One reason why local wages did not decline due to immigration is an increase in local productivity generated by immigrants (Peri, Shih, and Sparber 2015). Foreign-born workers are concentrated among very highly educated workers in science, technology, engineering, and mathematics (STEM) occupations. Figure 2 illustrates the presence of foreign-born among workers with some tertiary education in 2014. STEM immigrant workers enhance local firms’ productivity and may generate positive local effects on growth and wages. On the national level, foreign college-educated STEM workers may have produced a 2 percent increase in noncollege wages and a 5 percent increase in college wages through local technological growth and adoption from 1990 to 2010 (Peri, Shih, and Sparber 2015). Those findings are supported by evidence that immigrant workers are also more likely to patent and, thus, innovate than natives in ways that could produce positive productivity spillovers (Iranzo and Peri 2009, Hunt and Gauthier-Loiselle 2010, Kerr and Lincoln 2010).

Three other potential channels are worth mentioning, and they suggest that immigrants may actually have had a role in stimulating average local wage growth. First, immigrants are highly concentrated in denser metropolitan areas (Figure 3). Density reduces transportation costs, increases labor market interactions and efficiency, increases knowledge spillovers, reduces information asymmetries, and has positive effects on productivity known as “agglomeration economies” (Ciccone and Hall 1996, Greenstone, Hornbeck, and Moretti 2010). Without immigrants, several of the largest U.S. metropolitan areas would be from 10 to 30 percent smaller, and hence would benefit to a lesser extent from these local effects of density. Thus, immigrant inflows contributed positively to all of these effects by increasing the density of productive workers in American cities.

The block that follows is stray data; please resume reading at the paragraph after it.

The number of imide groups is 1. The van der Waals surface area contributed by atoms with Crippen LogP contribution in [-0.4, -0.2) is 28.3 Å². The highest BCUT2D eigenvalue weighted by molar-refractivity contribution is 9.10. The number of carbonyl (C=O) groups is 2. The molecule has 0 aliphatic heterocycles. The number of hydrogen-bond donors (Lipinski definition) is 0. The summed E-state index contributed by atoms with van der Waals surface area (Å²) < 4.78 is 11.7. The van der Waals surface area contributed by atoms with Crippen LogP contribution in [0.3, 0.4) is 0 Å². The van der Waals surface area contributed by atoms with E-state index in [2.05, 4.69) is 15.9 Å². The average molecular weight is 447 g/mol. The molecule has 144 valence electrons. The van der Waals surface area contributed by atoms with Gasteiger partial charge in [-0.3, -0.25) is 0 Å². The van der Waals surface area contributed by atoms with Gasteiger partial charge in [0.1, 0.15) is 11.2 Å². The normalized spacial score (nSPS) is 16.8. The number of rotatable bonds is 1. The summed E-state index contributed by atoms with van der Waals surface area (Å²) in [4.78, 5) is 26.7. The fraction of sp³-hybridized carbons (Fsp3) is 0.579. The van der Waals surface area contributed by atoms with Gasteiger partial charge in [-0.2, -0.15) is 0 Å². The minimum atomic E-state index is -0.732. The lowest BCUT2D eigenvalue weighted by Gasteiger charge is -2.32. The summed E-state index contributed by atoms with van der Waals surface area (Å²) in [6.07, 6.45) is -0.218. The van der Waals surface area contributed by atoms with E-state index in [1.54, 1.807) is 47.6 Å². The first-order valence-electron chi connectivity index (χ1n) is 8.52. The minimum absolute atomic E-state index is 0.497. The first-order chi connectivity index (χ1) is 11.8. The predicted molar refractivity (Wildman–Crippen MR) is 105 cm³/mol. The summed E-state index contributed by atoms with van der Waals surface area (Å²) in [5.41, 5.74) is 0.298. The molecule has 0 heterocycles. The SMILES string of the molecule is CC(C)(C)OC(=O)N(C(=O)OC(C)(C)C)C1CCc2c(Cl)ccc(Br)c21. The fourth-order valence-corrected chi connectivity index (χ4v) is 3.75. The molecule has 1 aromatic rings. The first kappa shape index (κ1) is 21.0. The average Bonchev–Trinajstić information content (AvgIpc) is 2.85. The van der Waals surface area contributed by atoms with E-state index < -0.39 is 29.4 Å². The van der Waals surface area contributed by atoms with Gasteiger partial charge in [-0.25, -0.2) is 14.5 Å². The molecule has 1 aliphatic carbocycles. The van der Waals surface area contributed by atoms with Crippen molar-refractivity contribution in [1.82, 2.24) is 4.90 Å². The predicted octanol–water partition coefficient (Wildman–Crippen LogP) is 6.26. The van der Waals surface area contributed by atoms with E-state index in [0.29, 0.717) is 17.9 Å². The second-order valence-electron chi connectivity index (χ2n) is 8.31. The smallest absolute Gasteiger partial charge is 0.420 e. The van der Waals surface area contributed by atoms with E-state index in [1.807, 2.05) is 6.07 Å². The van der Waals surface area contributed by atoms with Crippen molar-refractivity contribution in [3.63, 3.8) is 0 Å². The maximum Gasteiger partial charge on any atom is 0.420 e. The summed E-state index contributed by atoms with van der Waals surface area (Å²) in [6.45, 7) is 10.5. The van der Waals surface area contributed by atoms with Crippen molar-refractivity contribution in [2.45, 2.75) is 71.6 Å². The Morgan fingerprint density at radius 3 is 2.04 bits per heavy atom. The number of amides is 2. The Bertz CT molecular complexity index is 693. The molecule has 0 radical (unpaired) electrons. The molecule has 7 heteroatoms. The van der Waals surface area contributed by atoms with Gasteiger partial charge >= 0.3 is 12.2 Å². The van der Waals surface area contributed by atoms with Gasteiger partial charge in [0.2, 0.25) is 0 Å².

The second positive channel is through entrepreneurs at small firms and startups. Immigrants have a higher self-employment rate than natives and they have started several high-tech companies (Fairlie 2013). Their inflow therefore implies a larger share of entrepreneurs in the labor force. In this role, immigrants may generate local employment opportunities for natives, further increasing demand for native workers that would offset any increase in labor supply. More academic research is necessary to explore how immigrant entrepreneurs increase labor demand.

The third potential explanation is that immigrants are actually competing with the new immigrants rather than with natives. Immigrants comprised almost 40 percent of dropouts in 2014, up from less than 20 percent in 1970, and their wages overall are somewhat lower than those of corresponding natives by 4 to 10 percent after controlling for demographics. However, there is not much evidence that the relative wage disadvantage of this group has worsened in the last 14 years. One interesting difference in labor market outcomes is that, while having relatively low wages, immigrant dropouts have a much higher employment rate than natives. Hence, including all high school dropouts in working age, immigrants have higher average earnings than natives due to their higher probability of working. A significant share of this group (about 80 percent) are Hispanic, and many of them are undocumented. Policies that allow regularization and full access of these workers to the labor market may raise their wages and narrow the pay gap.


Simple modeling and regression analysis applied to the last four decades of U.S. labor market history show that immigrants are not responsible for the stagnating or declining wages of noncollege workers, either nationally or in regions with high immigration. In fact, immigrants may be responsible for preventing an even further relative decline in wages by education group. While we need more evidence that these factors have helped the wages of noncollege workers, there is no evidence that immigrants have lowered their wages. A policy of larger and more education-balanced immigration inflows combined with a legalization of many existing unskilled immigrant workers could boost U.S. productivity and wages. Immigration did not contribute to wage stagnation, growing wage-inequality, or absolute declines. More appropriate immigration policies, however, may help boost wages and jobs at the local level.


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Giovanni Peri is Professor of Economics and Chair of the Economics Department at the University of California, Davis. He is also Director of the Migration Research Cluster at UC Davis. This article is a revised and shortened version of the author’s forthcoming article in Research in Economics (Peri 2017).